Wednesday, December 2, 2015

Dr. Syntax

One of my favorite series of British prints are the delightful images drawn by Thomas Rowlandson of the (mis-) adventures of Dr. Syntax. These colorful prints are a delight to the eye and also have a wonderful humor, showing this elderly schoolmaster in various situations that reflect the daily life of early nineteenth century England. So who was this Dr. Syntax and why were these prints made?

Dr. Syntax was a totally fictional character. From 1812 through 1821, a series of volumes were published about the “tours” of Dr. Syntax. The prints were issued along with poems by James Combe, with the always humorous misadventures of the parson Dr. Syntax portrayed both in verse and picture. The story of Dr. Syntax first appeared in Ackermann’s Poetical Magazine from 1809 to 1811, and its popularity resulted in the publication in 1812 of Tour of Dr. Syntax in search of the Pictureque.

These adventures and illustrations were issued in response to the thousands of early nineteenth-century tourists that swarmed the English countryside in search of the picturesque. Obsessed with finding “natural” beauty, these vacationers often found themselves in very artificial situations. This invited the the tease of Rowlandson’s and Combe’s wit, as they satirized the Reverend William Gilpin’s flowery accounts of his picturesque tours, works very familiar to Britain’s middle and upper classes. In place of Gilpin, the satirists insert stumbling clergyman Dr. Syntax into highly detailed landscapes and interiors. Like all good caricature, they comically twist current events and trends to produce visual jokes that transcend period and place.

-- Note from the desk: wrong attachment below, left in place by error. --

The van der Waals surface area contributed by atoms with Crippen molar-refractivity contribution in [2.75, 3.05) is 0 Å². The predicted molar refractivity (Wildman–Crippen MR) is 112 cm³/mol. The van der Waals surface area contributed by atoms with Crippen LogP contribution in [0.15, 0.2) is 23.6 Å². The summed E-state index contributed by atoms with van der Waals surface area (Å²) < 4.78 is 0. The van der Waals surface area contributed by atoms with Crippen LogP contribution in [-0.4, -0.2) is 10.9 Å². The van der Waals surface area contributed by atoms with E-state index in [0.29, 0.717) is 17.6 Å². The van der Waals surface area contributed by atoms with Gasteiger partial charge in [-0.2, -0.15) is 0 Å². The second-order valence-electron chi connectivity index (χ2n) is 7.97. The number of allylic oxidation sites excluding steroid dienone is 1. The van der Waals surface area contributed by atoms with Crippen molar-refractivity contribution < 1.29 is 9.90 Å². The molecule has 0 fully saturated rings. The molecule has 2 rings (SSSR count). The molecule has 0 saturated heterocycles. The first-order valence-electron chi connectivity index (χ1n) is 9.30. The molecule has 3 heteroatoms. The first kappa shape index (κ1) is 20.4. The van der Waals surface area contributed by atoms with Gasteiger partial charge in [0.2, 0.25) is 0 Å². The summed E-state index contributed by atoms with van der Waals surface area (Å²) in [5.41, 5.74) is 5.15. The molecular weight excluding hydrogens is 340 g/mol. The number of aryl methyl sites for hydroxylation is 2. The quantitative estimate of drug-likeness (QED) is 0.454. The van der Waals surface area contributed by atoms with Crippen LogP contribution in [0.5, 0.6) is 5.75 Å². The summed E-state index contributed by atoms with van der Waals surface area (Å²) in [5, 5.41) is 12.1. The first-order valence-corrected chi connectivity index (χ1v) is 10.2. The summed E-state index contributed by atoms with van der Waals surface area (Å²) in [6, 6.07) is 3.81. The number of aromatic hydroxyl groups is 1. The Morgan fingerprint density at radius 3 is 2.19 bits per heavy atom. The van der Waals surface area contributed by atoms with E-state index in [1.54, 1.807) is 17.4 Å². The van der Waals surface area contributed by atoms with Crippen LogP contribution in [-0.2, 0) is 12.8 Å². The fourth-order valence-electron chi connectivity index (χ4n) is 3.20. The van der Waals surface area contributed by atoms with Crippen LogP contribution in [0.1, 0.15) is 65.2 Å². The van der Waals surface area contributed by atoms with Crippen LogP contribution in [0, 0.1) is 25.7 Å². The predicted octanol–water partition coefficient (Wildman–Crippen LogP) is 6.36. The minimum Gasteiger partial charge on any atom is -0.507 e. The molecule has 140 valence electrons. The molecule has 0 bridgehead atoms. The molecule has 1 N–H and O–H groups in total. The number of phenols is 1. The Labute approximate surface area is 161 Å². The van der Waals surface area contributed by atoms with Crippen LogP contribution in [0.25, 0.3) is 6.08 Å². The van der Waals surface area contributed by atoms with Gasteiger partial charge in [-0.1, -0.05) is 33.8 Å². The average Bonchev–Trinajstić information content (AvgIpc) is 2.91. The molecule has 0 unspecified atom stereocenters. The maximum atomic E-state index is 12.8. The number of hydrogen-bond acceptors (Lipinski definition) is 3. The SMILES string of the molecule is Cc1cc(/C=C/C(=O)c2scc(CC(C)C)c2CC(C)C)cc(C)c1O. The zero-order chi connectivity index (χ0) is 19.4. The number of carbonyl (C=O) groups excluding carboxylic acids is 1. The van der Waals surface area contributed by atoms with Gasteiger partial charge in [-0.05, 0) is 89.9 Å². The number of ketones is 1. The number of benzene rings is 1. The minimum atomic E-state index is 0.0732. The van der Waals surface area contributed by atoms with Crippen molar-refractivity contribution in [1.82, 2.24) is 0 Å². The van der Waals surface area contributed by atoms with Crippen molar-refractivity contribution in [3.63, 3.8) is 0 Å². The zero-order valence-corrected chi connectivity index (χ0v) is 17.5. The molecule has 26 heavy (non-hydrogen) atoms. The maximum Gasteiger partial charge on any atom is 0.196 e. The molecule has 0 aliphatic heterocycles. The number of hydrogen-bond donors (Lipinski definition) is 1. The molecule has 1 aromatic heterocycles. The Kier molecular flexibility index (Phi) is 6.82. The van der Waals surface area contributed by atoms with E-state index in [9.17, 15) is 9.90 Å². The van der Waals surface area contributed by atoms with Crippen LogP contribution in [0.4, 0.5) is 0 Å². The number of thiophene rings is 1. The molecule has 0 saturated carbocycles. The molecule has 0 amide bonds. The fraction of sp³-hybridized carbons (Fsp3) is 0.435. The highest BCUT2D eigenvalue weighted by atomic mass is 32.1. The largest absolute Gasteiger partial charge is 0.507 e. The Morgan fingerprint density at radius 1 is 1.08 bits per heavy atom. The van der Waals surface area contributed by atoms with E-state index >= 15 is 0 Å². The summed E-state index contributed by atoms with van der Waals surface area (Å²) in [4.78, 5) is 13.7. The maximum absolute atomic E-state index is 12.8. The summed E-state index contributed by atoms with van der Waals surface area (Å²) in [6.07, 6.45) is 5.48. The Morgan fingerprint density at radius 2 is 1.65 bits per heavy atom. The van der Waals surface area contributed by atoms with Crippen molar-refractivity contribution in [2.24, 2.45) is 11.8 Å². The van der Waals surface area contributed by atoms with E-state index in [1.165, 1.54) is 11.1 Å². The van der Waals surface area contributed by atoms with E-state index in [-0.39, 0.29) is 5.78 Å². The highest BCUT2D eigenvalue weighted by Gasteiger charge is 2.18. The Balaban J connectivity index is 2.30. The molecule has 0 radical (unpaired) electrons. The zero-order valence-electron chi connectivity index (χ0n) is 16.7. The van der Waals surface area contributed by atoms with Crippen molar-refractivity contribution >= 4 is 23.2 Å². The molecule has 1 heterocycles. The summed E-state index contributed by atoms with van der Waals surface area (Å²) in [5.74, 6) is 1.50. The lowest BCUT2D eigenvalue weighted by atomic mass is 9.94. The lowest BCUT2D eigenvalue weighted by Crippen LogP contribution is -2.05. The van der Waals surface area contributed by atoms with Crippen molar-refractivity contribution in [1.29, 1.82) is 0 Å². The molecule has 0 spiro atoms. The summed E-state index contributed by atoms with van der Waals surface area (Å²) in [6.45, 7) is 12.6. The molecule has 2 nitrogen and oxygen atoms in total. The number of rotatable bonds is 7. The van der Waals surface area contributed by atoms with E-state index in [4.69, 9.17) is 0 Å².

This work got its start through a series of drawings done by Rowlandson showing an elderly clergyman and schoolmaster who traveled during his holidays looking for the picturesque. Rowlandson had offered these to printseller and publisher to Rudolph Ackermann who was just about to begin his Poetical Magazine. Realized that the images would do better with text, Ackermann approached William Combe to provide “poems” to accompany the images.

Such was the success of the first volume that two more “tours” appeared, with Dr. Syntax in search of consolation and then of a wife. The process of the production of the tours is interesting, for Combe’s doggerel was always based on Rowlandson’s images. Once a month a new drawing would be furnished to Combe, who would write up an account to match the image. This went on for years and interestingly, Combe wrote that “the artist and the writer [had] no personal communication with, or knowledge of each other”!

The story and pictures of Dr. Syntax were a huge success, leading to the popularity of “Syntax hats,” “Syntax wigs,” and “Syntax coats.” The Staffordshire china firm of Clews got into the act with a series of plates and other china showing the good doctor.

There were also some Staffordshire figures done showing scenes from the series.

Not only are these prints a delight, but they are still generally available and affordable to collectors today.

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